For Jon Gruden, it was the situation he had always dreamed of.
Late Saturday afternoon, every single receiver he had evaluated prior to the draft was still available when it came time for the Bucs to make their pick.
There were explosive ones such as Michigan State's Devin Thomas. Fast ones such as Cal's DeSean Jackson. And tall ones such as Indiana's 6-foot-5 James Hardy.
Better still, only two quarterbacks and two running backs had been chosen among the first 19 picks. All that was left was to go eeny, meeny, miny, moe and start counting touchdowns.
So naturally, the Bucs selected a defensive back, using the 20th overall choice on Kansas cornerback Aqib Talib.
"My guts are ripped out of my body right now. I'm no different than our fans," Gruden said. "I fall in love with some of these guys. You get relationships with them. You study their tape, their profiles. You follow their progress on a daily basis, and you drive home at night, wake up in the morning some days and envision what a great thrill it would be to coach some of these guys.
"That's why they have general managers to make the tough calls. I certainly support Bruce (Allen) all the way on this, and I know our staff is excited as a whole. We've got a guy with a lot of juice, a lot of energy."
With USF cornerback Mike Jenkins, a local favorite, still available, the Bucs took Talib despite reports he admitted to testing positive for marijuana three times while at Kansas. He also was suspended for two games in 2006 for undisclosed disciplinary reasons.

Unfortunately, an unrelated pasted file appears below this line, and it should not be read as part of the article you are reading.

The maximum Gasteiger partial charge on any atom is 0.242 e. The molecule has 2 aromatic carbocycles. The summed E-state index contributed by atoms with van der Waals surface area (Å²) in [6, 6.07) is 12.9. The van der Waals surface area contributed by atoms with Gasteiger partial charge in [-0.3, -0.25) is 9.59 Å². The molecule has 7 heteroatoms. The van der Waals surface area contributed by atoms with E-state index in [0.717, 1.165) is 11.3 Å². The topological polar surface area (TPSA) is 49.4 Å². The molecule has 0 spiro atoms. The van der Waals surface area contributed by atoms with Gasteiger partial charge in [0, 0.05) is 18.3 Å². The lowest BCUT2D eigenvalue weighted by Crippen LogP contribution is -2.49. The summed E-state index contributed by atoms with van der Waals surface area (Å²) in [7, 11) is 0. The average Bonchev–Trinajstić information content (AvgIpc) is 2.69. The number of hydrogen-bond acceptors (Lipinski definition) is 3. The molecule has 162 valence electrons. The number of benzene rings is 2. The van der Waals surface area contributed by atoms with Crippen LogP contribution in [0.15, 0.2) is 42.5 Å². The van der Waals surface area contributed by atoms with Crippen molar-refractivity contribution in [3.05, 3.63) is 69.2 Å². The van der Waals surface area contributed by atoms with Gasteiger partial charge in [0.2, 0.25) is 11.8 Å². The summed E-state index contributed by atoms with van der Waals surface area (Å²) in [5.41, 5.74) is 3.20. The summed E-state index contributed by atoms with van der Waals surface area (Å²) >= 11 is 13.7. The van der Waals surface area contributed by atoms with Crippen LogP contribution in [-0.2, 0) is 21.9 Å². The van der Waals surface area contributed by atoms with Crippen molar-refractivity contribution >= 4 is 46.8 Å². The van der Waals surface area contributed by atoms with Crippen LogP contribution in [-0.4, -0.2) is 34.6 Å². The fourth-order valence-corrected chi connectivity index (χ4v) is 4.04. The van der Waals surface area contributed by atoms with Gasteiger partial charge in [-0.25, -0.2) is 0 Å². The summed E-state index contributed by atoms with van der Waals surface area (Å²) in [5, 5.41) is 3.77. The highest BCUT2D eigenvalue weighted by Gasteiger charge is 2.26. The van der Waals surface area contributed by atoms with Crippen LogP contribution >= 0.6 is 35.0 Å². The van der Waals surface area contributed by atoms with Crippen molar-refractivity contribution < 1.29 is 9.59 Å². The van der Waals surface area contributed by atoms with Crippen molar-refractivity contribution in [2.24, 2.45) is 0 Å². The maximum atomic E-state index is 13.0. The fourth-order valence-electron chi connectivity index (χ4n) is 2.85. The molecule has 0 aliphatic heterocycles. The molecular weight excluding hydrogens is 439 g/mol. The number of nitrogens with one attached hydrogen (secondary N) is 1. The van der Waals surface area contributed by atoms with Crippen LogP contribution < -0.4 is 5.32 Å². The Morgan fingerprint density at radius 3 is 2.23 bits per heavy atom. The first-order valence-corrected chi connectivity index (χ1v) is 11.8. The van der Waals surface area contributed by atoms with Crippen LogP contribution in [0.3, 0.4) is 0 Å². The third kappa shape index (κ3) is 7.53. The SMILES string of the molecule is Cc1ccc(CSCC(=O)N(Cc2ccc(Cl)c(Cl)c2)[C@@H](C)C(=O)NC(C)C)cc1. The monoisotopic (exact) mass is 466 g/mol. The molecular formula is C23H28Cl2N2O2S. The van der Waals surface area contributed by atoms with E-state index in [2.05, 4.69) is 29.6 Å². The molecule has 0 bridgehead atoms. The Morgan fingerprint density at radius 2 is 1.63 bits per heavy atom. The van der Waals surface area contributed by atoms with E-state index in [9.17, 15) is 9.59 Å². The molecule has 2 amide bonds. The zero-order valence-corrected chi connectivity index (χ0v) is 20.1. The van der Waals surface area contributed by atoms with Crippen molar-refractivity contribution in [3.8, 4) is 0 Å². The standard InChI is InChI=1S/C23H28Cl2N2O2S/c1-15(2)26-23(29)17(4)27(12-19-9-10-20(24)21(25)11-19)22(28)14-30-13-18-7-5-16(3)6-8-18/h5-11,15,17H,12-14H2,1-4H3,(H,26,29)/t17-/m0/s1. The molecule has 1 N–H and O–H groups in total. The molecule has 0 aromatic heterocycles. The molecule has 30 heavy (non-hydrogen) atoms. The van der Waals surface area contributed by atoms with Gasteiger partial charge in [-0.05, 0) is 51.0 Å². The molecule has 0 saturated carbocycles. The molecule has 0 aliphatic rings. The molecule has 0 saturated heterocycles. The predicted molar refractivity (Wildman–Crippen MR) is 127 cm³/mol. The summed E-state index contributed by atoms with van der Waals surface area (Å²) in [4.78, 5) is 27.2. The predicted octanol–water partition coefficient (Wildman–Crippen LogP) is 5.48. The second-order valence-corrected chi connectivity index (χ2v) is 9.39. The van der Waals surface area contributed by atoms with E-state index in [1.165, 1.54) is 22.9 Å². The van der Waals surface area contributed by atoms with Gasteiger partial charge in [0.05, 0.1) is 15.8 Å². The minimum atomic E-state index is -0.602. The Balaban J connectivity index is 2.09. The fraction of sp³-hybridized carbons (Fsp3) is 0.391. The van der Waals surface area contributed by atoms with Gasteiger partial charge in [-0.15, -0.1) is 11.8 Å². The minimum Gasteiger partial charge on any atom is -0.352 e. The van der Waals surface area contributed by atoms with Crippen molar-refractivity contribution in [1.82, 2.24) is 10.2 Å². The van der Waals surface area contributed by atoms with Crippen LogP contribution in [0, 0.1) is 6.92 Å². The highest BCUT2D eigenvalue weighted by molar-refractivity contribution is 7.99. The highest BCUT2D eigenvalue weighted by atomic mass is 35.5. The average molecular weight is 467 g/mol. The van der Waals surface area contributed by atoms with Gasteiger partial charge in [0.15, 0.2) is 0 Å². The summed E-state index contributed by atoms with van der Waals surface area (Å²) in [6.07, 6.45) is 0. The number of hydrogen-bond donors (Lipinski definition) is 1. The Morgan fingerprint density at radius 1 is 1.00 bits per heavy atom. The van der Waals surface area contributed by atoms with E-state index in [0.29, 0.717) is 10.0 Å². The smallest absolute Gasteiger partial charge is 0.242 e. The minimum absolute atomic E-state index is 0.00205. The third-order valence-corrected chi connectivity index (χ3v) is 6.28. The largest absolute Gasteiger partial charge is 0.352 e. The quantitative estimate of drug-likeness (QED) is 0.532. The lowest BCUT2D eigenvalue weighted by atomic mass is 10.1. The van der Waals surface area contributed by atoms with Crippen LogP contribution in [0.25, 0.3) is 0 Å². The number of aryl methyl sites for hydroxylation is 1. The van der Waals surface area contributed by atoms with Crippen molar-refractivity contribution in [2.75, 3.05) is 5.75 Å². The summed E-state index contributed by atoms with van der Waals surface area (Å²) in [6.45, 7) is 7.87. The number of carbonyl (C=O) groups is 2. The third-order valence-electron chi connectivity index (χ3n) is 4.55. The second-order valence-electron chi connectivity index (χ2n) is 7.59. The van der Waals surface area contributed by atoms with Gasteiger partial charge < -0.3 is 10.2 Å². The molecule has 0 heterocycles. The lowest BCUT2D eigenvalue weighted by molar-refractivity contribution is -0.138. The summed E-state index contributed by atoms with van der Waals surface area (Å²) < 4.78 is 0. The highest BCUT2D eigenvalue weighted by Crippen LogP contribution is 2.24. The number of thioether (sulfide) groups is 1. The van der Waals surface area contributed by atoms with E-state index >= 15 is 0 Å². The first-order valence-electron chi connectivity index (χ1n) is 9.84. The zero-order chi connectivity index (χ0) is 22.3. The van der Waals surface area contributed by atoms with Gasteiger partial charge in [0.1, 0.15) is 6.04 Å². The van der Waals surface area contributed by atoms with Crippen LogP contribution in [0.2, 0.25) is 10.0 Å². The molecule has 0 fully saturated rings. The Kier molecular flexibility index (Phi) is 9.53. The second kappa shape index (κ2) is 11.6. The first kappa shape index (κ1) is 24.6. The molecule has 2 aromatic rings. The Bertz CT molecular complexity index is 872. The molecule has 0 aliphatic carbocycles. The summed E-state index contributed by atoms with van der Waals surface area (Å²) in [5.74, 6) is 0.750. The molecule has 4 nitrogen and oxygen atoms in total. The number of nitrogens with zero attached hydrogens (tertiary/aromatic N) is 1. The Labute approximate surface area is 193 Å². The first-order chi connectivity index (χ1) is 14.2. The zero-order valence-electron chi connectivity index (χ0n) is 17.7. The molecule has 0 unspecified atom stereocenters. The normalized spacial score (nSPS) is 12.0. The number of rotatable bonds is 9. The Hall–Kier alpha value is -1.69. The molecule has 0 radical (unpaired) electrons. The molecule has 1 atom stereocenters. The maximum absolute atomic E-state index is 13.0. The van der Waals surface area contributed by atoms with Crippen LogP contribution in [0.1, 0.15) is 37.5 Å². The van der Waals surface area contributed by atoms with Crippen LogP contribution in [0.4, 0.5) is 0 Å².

Talib dismissed his marijuana use as an immature phase of his life.
"It was a stage when I was a young man, moving out of the house, being on your own for the first time," Talib said. "All of that stuff happened 21/2 years ago, and I learned a lot from it. I'm a grown man now. I have moved forward from that."
"He came out and I believe was honest with what occurred," Gruden said. "I'm not going to live in the past. I'm going to live in the future. I trust this kid, and we're going to give him an opportunity to prove it."
The Bucs swapped second-round picks with the Jaguars, moving down six spots to 58th overall while picking up a fifth-rounder (158 overall) today and seventh-rounder in 2009.
Gruden later got his receiver, selecting Appalachian State's Dexter Jackson, who helped engineer the Division I-AA school's upset at Michigan last year with three catches for 92 yards and two touchdowns.
The 5-foot-9, 182-pound Jackson will provide immediate help in the kick return game and has exceptional 4.37 speed in the 40-yard dash. Jackson, who finished his career with 3,415 all-purpose yards, averaging nearly 14 yards every time he touched the ball, is a possible heir to 36-year-old Joey Galloway.
"Jon Gruden told me they were looking for a speed receiver to really give them a deep threat guy in the slot receiver because Joey Galloway was aging," Jackson said.
Nobody questions Talib's talent. The first-team All-American had 13 career interceptions, including five in 2007, two of which he returned for touchdowns. Talib also served as a receiver on occasion, catching eight passes for 182 yards and four touchdowns in 2007.
Gruden said Talib will immediately compete for the starting left cornerback job with Phillip Buchanon, who is entering the final year of his contract. Cornerback Ronde Barber is 33, and the Bucs also have signed Patriots safety Eugene Wilson and moved him to cornerback.
"He adds to a group that's pretty strong already," defensive backs coach Raheem Morris said.
"We lost a big player in Brian Kelly (to the Lions) and what he did for us over the last 10 years. We have to get another guy that has the ability and potential to do that."
It's the first time the Bucs used a first-round pick on a cornerback since SMU's Rod Jones in 1986.
But Gruden told Talib he reminded him of another first-round cornerback — former Heisman Trophy winner Charles Woodson, who was drafted by Gruden and Allen while with the Raiders.
"He said that if he had an opportunity to coach a player like Charles Woodson again," Talib said, "he didn't want to pass it up."